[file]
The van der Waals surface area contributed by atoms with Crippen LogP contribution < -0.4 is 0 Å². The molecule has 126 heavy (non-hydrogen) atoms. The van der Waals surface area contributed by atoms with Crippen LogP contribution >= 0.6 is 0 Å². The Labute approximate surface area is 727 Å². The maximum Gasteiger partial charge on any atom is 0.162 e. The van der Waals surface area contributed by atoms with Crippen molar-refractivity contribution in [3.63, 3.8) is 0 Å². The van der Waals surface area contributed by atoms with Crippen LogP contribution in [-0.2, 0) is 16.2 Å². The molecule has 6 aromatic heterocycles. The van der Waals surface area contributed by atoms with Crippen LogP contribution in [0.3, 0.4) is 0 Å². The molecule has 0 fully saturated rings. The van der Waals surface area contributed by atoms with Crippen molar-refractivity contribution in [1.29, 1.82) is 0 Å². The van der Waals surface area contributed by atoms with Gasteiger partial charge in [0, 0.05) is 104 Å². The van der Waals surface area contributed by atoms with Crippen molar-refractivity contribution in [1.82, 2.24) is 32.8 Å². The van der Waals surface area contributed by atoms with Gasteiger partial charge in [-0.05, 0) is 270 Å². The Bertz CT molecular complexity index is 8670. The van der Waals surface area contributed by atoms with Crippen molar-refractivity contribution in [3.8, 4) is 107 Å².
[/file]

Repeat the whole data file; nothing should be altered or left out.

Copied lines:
The van der Waals surface area contributed by atoms with Crippen LogP contribution < -0.4 is 0 Å². The molecule has 126 heavy (non-hydrogen) atoms. The van der Waals surface area contributed by atoms with Crippen LogP contribution >= 0.6 is 0 Å². The Labute approximate surface area is 727 Å². The maximum Gasteiger partial charge on any atom is 0.162 e. The van der Waals surface area contributed by atoms with Crippen molar-refractivity contribution in [3.63, 3.8) is 0 Å². The van der Waals surface area contributed by atoms with Crippen LogP contribution in [-0.2, 0) is 16.2 Å². The molecule has 6 aromatic heterocycles. The van der Waals surface area contributed by atoms with Crippen LogP contribution in [0.3, 0.4) is 0 Å². The molecule has 0 fully saturated rings. The van der Waals surface area contributed by atoms with Crippen molar-refractivity contribution in [1.29, 1.82) is 0 Å². The van der Waals surface area contributed by atoms with Gasteiger partial charge in [0, 0.05) is 104 Å². The van der Waals surface area contributed by atoms with Crippen molar-refractivity contribution in [1.82, 2.24) is 32.8 Å². The van der Waals surface area contributed by atoms with Gasteiger partial charge in [-0.05, 0) is 270 Å². The Bertz CT molecular complexity index is 8670. The van der Waals surface area contributed by atoms with Crippen molar-refractivity contribution in [3.8, 4) is 107 Å².